News Stories

Raleigh Regulatory Field Office balances ecosystem protection in urban area

Published Feb. 17, 2009

   Raleigh Regulatory Project Manager Jamie Shern casually kneeled down in the waters of the Rocky Branch Creek on the campus of NC State, turned over a rock, and gently picked up a Southern two-lined salamander.  This simple little amphibian that he cradled in the palms of his hands was actually a good indicator of the health of the water.  A “canary in the coal mine”, it can only live in areas that are relatively free of pollutants.  Within an urban area like Raleigh, its discovery was a small, but significant sign that measures to protect the headwaters of the Neuse River Basin are starting to work.    

  “Oh, absolutely,” said Raleigh Regulatory Field Office Chief Jeanne Emanuele.  “We were very surprised to see that salamander.  We’ve always stated that when we do stream restoration projects we use the phrase ‘build it and they will come.’ It’s been roughly 10 years for the critters to come.  In most instances they will, but you have to have the pollutants removed.”

   The Rocky Branch Creek restoration project began with a permit issued by the Raleigh Regulatory Field Office to try to restore it to a natural state.  For years it had been abused because of building construction and the placement of impermeable surfaces like roads and parking lots. 

   “The stream was in a very narrow confine,” she said.  “When we restore streams like that we try to get it back to its natural state and allow the flooding that normally a stream would do. When you get a stream that’s heavily degraded because of herbicides, pesticides and runoff the critters in the aquatic community can’t survive there anymore.  When those pollutants are removed then the critters can come back.”

   Manuele said the importance of the animals is that they provide food for the downstream food web. 

   “A lot of people don’t really think about that.  There are a lot of tiny bugs that live on the rocks that help break down leaf matter into parts that we can’t see.  It moves further downstream to feed the fish and other animals.  As we get into the Neuse River you won’t find as many of those small bugs that break down that matter.  So, if we destroy all of that upstream habitat we lose what we call ‘carbon’ as a source of food for fish.”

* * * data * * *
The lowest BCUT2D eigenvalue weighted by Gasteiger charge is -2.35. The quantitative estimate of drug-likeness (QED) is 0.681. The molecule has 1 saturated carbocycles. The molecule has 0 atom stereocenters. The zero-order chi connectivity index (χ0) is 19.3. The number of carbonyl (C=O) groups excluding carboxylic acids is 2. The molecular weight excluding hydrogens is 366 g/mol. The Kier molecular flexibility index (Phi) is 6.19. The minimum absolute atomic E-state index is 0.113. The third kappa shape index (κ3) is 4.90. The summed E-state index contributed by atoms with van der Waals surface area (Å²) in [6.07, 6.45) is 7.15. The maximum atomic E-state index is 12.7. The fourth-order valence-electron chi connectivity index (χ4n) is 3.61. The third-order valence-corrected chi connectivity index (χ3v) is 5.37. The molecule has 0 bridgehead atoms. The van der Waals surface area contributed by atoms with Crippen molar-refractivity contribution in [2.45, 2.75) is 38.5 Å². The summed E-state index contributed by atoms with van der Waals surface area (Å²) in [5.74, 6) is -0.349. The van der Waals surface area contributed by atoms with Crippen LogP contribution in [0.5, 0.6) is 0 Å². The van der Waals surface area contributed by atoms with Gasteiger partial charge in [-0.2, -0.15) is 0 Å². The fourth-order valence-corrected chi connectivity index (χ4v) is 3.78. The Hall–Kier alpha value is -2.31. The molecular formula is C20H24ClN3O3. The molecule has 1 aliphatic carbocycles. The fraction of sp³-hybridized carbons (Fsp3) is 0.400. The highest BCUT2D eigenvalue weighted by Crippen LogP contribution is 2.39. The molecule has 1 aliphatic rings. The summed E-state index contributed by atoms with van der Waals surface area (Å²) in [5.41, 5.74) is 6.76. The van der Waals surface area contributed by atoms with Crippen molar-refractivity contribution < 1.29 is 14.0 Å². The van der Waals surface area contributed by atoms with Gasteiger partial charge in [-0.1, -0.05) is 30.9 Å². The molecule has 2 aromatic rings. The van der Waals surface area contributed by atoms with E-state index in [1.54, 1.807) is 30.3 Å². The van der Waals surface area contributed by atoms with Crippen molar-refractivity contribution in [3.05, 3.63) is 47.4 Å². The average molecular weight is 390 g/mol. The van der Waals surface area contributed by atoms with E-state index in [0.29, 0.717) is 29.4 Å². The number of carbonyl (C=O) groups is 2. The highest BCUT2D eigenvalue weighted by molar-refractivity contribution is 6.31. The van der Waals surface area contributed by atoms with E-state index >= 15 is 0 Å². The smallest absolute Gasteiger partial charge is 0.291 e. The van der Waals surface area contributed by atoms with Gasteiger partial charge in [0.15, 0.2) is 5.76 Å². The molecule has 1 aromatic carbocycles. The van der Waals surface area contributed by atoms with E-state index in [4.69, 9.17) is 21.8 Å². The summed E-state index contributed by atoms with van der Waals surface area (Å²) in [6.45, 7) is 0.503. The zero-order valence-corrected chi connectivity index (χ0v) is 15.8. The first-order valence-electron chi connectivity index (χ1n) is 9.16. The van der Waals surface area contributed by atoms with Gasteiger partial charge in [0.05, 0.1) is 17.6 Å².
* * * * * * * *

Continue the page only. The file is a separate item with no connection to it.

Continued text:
Manuele said the challenge for members of the Raleigh Regulatory Field Office is to balance economic development and concerns for the environment within the office’s 30-county area.  About 750,000 people live in the Raleigh/Durham area, but by the year 2030 it’s expected to rise to 1.5 million people.

   “It’s difficult to try to maintain a balance.  We get permits for a road, for example, but does that mean additional areas for a subdivision? Or a sewer line that takes up even more space to function.  When you look at the Neuse River Basin it’s part of Durham’s drinking water, it's part of Raleigh’s drinking water, and so everything that we do affects that water.  When you look at how many times water has been cleaned and recleaned through water treatment plants it’s easy to see how many chemicals have been used by the time the water flows down to places like New Bern and other areas. We also cover the Roanoke River Basin which is a little more pristine in areas.  It’s not as heavily impacted as urban areas.” 

   Manuele examined a creek near downtown Raleigh has developed a greatly enlarged channel because of the runoff from home developments. Historically, she explained, people would build their homes on top of the stream banks.  Water has to go somewhere when it rains, so small drainage channels that naturally went toward the creek just became larger over time with water pooling on newly-built roads and eventually gushing downstream into the creek.    

   “It’s like putting a fire hose here when it rains because the water comes down much quicker.  The Corps’ role is to work with developers and to work with the local planners to do things in a wise fashion.  For instance, in the Neuse Basin we have a 50-foot buffer that’s imposed by the state.  It’s very important to have that because it helps remove impurities, and it helps hold the banks in place.  So now any new development has to have that buffer to reduce the impacts on these stream settings.” 

    Manuele said balancing development and maintaining a healthy ecosystem is difficult, but in the long run it takes extra pressure off the streams.  The runoff affects water quality, loss of habitat, and loss of wildlife.  She and Shern searched for any type of life, but there wasn’t any.

   “Again, that's a direct result of runoff from parking lots like oils, gasses, antifreezes…the fertilizers that we put into our yards.  All of this is ultimately transported downstream into the Neuse River and ultimately to the Atlantic Ocean.”